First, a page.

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Singing the Songs of Babylon

2010 November 4

I arrived home at midnight last night after three exhausting days at the Emergent Village Theological Conversation. I’ve been to Emergent events in the past and have returned home inspired, ignited, and hopeful, but this event was different. As friends mentioned after the event, in the past we have gone home ready to change the world and pumped up with the joy of friendships and yes, even the navel-gazing affirmation of our own spiritual intelligence. Those events shaped the conversation and inspired us to build something new. This wasn’t that sort of event.

Since leaving yesterday, I’ve been walking around with an ache in my heart. I feel wounded and broken – my soul has been permanently changed and now feels alien in its own skin. What we heard these last few days changed us. And I am beginning to realize that we can’t unlearn what we heard this week, the stories we heard have altered our very being. We can choose to deny what we heard or refuse to let what we heard move us to action, but there is no going back to the people we were before this conversation – for us as individuals or for the organization Emergent Village.

Strange thing is, I wasn’t expecting this conference to affect me so strongly. I knew about the horrors of colonialism. I’ve read books on liberation and postcolonial theology. I speak up for justice and believe the call for Christians is to end oppression. I admit my complicity in ongoing oppression and colonialism and strive to repent of such sins. All those things I knew in my head. But sitting down and listening to the stories and the prophetic words of people who speak the truth about their own experiences with such things is something entirely different. I hope over the next few weeks to write about some of what I heard there, but for right now all I can do is attempt to process the space I am in at the moment.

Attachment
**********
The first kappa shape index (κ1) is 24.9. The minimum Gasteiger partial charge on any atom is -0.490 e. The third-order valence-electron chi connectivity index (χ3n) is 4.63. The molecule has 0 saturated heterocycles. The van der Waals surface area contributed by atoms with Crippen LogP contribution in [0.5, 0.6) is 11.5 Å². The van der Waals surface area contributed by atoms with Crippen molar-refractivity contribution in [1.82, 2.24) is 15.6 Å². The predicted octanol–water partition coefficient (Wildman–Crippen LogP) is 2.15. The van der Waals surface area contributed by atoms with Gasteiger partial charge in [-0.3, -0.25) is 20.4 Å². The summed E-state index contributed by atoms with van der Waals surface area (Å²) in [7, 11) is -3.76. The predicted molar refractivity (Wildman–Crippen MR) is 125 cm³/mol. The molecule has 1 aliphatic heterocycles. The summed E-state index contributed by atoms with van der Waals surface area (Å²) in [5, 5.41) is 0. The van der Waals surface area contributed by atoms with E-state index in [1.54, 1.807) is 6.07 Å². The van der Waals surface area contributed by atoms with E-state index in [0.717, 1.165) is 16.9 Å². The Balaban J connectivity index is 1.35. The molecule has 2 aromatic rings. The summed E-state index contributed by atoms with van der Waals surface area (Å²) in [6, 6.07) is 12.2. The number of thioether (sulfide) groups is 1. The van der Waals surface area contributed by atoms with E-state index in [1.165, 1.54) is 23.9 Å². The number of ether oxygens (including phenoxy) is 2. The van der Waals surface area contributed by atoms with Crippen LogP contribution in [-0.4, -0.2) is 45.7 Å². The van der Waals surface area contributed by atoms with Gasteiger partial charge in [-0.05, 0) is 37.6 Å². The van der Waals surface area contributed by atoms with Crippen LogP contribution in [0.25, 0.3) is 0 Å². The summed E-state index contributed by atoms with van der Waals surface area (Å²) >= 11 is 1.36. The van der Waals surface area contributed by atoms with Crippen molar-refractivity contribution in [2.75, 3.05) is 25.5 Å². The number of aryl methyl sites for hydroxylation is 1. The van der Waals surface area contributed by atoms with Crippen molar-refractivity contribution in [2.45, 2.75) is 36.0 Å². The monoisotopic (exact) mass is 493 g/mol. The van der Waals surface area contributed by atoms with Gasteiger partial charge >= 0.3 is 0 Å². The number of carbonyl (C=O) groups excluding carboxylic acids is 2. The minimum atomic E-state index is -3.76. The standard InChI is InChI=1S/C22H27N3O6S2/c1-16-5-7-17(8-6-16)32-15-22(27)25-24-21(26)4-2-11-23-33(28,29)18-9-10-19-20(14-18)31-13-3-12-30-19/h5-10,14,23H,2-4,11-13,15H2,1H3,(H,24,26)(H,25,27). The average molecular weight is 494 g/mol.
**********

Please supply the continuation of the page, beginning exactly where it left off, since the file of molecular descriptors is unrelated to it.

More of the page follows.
This ache in my heart, this realization that opening myself up to hearing these words means that I can never return to who I was before is difficult. It is an uncomfortable liminal space to inhabit. And it is in that uncertain space of discomfort that we ended the conference. No moments of feeling theologically astute for chatting with some famous theologian, no triumphal feeling of understanding the emergence of the church in postmodern times – simply people stripped raw, uncertain how to move forward. For me, the uncomfortable strangeness of that discomfort was manifest in how the event wrapped-up.

Here we had spent three days discussing the effects of the colonial project. The speakers had led us to see how the Bible is used as a colonizing text and how the rituals and trapping of the Western church have colonized the minds of indigenous peoples. Their dream is to find ways to do distinctly indigenous theology and develop spiritual practices that are native to who they are. They pleaded with us to stop seeing Western theology, philosophy, academia, and liturgy as the norm that all others must aspire to or at least subjugate their spiritual language to. And above all to not just allow native peoples space to pursue those paths, but to join in with them valuing their voices just as much as we value Western voices.

So after all that we closed with a time of communion where we stood serving the broken body of Christ to one another. And as we served someone started singing hymns. Old hymns. Traditional hymns. The hymns of the great Western churches. As others shakily joined in, I sat in my chair stunned and silent feeling that something was deeply wrong. And then Musa Dube, the Botswanan biblical scholar who had been sharing and challenging us about the need to re-imagine our theology and rituals started singing “How Great Thou Art.” She later shared how singing is how she has always been able to connect with God. And it was in that moment that the tears started to fall. I couldn’t help but weep that when confronted with our own complicity in the sins of empire the only way we knew how to respond was by singing the songs of Babylon. That in even this moment of worship all we knew to do was speak the language of empire. Part of me wanted to believe that in that moment it was enough to be who we were, but part of me also wanted to stop the whole thing and beg Richard Twiss or Musa Dube to give us the language to move beyond ourselves. Yet all I could do was weep at my inability to do anything but sing the songs of Babylon as an offering of reconciliation to the God who brings freedom to the oppressed. And that has left the ache in my heart that has stripped me raw.